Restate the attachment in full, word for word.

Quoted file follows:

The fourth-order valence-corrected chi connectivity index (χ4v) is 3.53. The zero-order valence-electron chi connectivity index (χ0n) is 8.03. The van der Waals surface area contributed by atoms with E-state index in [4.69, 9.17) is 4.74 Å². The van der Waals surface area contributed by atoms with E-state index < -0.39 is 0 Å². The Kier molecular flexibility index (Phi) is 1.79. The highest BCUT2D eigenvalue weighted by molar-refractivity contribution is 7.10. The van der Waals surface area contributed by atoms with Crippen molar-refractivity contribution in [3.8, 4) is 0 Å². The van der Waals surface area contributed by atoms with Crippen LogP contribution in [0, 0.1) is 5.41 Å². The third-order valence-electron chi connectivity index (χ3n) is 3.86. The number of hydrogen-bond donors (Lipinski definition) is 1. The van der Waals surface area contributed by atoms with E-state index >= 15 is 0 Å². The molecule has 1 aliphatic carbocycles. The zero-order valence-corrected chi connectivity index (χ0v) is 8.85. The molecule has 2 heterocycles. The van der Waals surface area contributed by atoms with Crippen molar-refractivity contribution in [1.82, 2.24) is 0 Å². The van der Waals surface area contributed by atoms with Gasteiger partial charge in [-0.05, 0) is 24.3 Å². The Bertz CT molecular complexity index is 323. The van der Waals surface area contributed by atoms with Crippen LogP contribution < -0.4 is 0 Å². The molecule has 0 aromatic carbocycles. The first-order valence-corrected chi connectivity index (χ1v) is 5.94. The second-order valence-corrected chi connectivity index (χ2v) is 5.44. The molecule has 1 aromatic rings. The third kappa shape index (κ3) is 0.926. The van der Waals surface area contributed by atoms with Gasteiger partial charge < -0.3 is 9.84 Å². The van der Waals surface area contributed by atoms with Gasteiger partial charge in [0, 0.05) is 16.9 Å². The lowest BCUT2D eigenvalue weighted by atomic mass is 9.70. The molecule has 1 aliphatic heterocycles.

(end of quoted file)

The fourth-order valence-corrected chi connectivity index (χ4v) is 3.53. The zero-order valence-electron chi connectivity index (χ0n) is 8.03. The van der Waals surface area contributed by atoms with E-state index in [4.69, 9.17) is 4.74 Å². The van der Waals surface area contributed by atoms with E-state index < -0.39 is 0 Å². The Kier molecular flexibility index (Phi) is 1.79. The highest BCUT2D eigenvalue weighted by molar-refractivity contribution is 7.10. The van der Waals surface area contributed by atoms with Crippen molar-refractivity contribution in [3.8, 4) is 0 Å². The van der Waals surface area contributed by atoms with Crippen LogP contribution in [0, 0.1) is 5.41 Å². The third-order valence-electron chi connectivity index (χ3n) is 3.86. The number of hydrogen-bond donors (Lipinski definition) is 1. The van der Waals surface area contributed by atoms with E-state index >= 15 is 0 Å². The molecule has 1 aliphatic carbocycles. The zero-order valence-corrected chi connectivity index (χ0v) is 8.85. The molecule has 2 heterocycles. The van der Waals surface area contributed by atoms with Crippen molar-refractivity contribution in [1.82, 2.24) is 0 Å². The van der Waals surface area contributed by atoms with Gasteiger partial charge in [-0.05, 0) is 24.3 Å². The Bertz CT molecular complexity index is 323. The van der Waals surface area contributed by atoms with Crippen LogP contribution < -0.4 is 0 Å². The molecule has 0 aromatic carbocycles. The first-order valence-corrected chi connectivity index (χ1v) is 5.94. The second-order valence-corrected chi connectivity index (χ2v) is 5.44. The molecule has 1 aromatic rings. The third kappa shape index (κ3) is 0.926. The van der Waals surface area contributed by atoms with Gasteiger partial charge < -0.3 is 9.84 Å². The van der Waals surface area contributed by atoms with Gasteiger partial charge in [0, 0.05) is 16.9 Å². The lowest BCUT2D eigenvalue weighted by atomic mass is 9.70. The molecule has 1 aliphatic heterocycles.